Kipling Ernest Douglas, author and longtime judge and magistrate in the Cayman Islands, passed away in Jamaica Sunday at the age of 86.
Mr. Douglas had served in courts in Jamaica, Turks and Caicos, and the Cayman Islands. He was also known for his tennis playing, rally car driving and writing about his career and travels around the world.
On Wednesday morning, judges, magistrates, attorneys and court staff gathered to pay tribute to Mr. Douglas, who served as magistrate and then senior magistrate in the Summary Courts of the Cayman Islands from 1983 to 1993. He subsequently acted as a judge of the Grand Court until 2004.
Chief Justice Anthony Smellie presented a tribute to the life and career of Mr. Douglas, noting his service as Chief Justice of Turks and Caicos from 1993 until his retirement in 1996, and the nickname he earned as a magistrate in Hanover, Jamaica – “Clip-Wing Douglas” for the “short, firm but appropriate sentences he imposed.”
A Cayman Compass reporter recalls the name bestowed in Cayman – “Crippling Douglas,” also for his firm sentences.
Justice Douglas once presided over a Grand Court session in which people dissatisfied with the outcome of their Summary Court matter appealed to the higher court. One man, who had received a term of imprisonment, presented his case. Justice Douglas looked at him and said words to the effect, “You want me to reduce your sentence? I’m wondering if I should increase it.” The man in the dock turned and quickly made his way down the stairs to the safety of the courthouse cells.
Justice Douglas indicated he was marking that file, “Appeal withdrawn.”
Mr. Smellie detailed what he called Mr. Douglas’s “long and admirably fruitful and productive life.”
Mr. Douglas, who was born in Jamaica in 1930 and attended the prestigious Wolmers Boys School in Kingston, started his professional life as a civil servant in Jamaica, where he worked for three years before going to England in 1951 to study journalism. He returned to Jamaica in 1954 and worked with the Daily Gleaner until 1956. He next served as editor of the West Indian Law Magazine and as assistant news editor at Radio Jamaica.
Mr. Douglas returned to England in 1957 and worked at the London City Council. He registered at Middle Temple to study law and was called to the bar in 1963.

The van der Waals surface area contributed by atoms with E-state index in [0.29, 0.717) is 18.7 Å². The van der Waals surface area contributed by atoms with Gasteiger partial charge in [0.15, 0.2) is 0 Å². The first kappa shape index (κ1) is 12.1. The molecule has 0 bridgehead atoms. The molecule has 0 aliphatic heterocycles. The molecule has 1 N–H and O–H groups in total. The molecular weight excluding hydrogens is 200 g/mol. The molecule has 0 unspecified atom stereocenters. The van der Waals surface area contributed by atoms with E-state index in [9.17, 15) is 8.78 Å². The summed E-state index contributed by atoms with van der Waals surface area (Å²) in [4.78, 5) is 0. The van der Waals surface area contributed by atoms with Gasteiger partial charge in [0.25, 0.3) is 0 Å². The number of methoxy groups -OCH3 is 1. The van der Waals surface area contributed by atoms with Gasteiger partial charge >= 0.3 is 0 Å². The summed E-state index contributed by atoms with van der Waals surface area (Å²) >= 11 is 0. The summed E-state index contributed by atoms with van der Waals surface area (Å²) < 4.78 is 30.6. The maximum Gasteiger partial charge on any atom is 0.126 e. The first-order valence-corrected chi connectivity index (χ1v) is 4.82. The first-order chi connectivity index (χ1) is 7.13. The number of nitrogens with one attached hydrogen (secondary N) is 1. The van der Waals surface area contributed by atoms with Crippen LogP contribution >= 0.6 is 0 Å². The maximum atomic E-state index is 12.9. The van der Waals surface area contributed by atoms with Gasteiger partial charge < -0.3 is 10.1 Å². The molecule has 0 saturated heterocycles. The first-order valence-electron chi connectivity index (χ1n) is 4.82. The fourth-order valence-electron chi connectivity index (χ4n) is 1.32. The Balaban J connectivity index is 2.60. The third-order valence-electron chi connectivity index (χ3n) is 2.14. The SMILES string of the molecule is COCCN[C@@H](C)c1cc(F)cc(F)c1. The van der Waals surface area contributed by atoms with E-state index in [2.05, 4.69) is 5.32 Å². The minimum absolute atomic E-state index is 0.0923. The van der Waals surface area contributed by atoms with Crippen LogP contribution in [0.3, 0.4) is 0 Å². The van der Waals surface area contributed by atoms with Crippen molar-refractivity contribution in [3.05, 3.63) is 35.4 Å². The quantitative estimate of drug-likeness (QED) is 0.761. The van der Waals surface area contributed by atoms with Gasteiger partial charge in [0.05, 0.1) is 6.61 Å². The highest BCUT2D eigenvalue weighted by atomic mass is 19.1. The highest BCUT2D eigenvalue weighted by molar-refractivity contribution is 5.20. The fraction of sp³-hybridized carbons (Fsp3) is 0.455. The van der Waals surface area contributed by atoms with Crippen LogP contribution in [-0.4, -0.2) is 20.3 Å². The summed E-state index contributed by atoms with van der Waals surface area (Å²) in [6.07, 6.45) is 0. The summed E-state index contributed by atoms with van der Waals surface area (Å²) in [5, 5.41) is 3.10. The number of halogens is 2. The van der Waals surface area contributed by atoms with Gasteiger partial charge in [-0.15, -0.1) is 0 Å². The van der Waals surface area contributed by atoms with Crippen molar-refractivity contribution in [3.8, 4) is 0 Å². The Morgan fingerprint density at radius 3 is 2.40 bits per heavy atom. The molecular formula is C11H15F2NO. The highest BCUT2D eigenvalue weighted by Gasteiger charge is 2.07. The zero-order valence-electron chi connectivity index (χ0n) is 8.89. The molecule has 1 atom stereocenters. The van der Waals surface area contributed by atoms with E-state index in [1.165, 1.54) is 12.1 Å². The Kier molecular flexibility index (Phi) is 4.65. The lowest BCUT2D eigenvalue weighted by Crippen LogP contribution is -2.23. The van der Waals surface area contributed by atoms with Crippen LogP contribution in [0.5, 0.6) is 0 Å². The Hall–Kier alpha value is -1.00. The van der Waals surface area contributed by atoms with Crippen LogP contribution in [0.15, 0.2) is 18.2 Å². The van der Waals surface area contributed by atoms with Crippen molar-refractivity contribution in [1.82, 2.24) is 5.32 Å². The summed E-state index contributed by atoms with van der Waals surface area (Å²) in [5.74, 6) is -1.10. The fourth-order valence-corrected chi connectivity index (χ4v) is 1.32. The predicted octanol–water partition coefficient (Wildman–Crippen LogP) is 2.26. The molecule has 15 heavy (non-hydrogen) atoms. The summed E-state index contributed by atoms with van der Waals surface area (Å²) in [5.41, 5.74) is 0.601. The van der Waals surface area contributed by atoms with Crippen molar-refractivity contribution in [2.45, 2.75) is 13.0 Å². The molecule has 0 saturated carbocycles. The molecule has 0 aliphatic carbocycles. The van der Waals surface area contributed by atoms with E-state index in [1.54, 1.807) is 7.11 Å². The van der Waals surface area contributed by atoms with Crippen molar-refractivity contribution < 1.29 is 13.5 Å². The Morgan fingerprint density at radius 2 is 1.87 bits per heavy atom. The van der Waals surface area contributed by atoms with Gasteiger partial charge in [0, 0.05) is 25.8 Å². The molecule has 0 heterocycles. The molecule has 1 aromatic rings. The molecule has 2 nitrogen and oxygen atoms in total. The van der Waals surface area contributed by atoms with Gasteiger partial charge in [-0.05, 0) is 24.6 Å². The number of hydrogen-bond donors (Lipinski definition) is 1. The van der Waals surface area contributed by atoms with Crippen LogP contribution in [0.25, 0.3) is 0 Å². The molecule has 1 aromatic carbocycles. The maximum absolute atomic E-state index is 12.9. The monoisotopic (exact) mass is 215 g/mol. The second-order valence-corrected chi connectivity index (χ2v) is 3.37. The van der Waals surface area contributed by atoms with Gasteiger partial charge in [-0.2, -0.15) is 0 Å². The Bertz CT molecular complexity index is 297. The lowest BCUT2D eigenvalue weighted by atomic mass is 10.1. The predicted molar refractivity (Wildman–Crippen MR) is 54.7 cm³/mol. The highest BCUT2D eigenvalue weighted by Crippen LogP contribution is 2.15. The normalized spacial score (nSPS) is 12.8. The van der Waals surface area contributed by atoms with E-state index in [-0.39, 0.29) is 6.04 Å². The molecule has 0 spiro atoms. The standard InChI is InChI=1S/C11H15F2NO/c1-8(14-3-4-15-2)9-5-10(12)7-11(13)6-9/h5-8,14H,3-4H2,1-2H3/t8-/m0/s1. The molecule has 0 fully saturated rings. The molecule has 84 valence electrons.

“He had by that time been married to his wife, Leslie, for some four years and they and their first child, Mark, returned to Jamaica in 1964, where lawyer Douglas entered private practice,” Mr. Smellie said.
Over the next 20 years Mr. Douglas practiced law in Jamaica and was resident magistrate in a number of parishes. On May 1, 1983, he was appointed magistrate of the Cayman Islands Summary Court, and in 1988 as senior magistrate. While in that post, he was appointed from time to time to act as a judge of the Grand Court and on occasion served as acting chief justice in the absence of the Chief Justice, Sir John Summerfield.
He was appointed Chief Justice of Turks and Caicos in 1993 and served there until he retired in 1996.
“But as a consummate lawyer and judge, he was not given to full retirement, and so from time to time accepted appointments as acting judge of the Grand Court until 2004, when he finally left judicial life to accept an appointment as legal advisor to the newly established Financial Reporting Authority within the Attorney General’s Office,” Mr. Smellie said.
“As a final crowning achievement of a long and distinguished career, a legal report carried this caption about Justice Douglas in June 2011: ‘Legal Heavyweight Leads New Cayman Firm,” Mr. Smellie quoted. He was referring to the retired judge’s appointment, with attorney Janet Francis, to head SmeetsLaw (Cayman), a member of the GCA Smeets Law network of independently run firms in the Caribbean, Latin America and Europe.
Mr. Douglas himself apparently considered that his crowning achievement within the legal fraternity was his election to the Executive Council of the Commonwealth Magistrates and Judges Association in 1985, where he served until 2016. He served this organization as regional vice president and then president from 1994-97, when he was made an honorary life vice president.
Combining his early career as journalist with his judicial life, Justice Douglas wrote “The Courtroom, the Poor Man’s Theatre,” in which he shared a collection of anecdotes from his 37 years in the courtroom.
Many remember Mr. Douglas for his travel articles published in local media [including the Compass and its sister publication The Sunday Observer].
Mr. Smellie said Justice Douglas would be remembered most fondly “for his insightfulness, his wonderful wit and sense of humor and all in all, as a very fine gentleman.”
Attorney General Samuel Bulgin said he had many fond memories of Mr. Douglas as a legal adviser. Having appeared before him in Magistrate’s Court, Mr. Bulgin could attest to his ability to mix common sense with the standards of the law, calling him “street smart.”
Attorney Neil Timms, an officer of the Caymanian Bar Association, said Cayman will miss “a gentleman of elegance and courtesy.” In many ways, Mr. Timms said, Mr. Douglas was “the incorruptible judge.”
Mr. Douglas, who would have observed his 87th birthday on June 24, is survived by wife Leslie, son Mark, daughter Elizabeth, and granddaughter Alhena, as well as brothers and sister.
Funeral services will be held at St. Andrew Parish Church in Kingston, Jamaica, on June 28 at 12:30 p.m.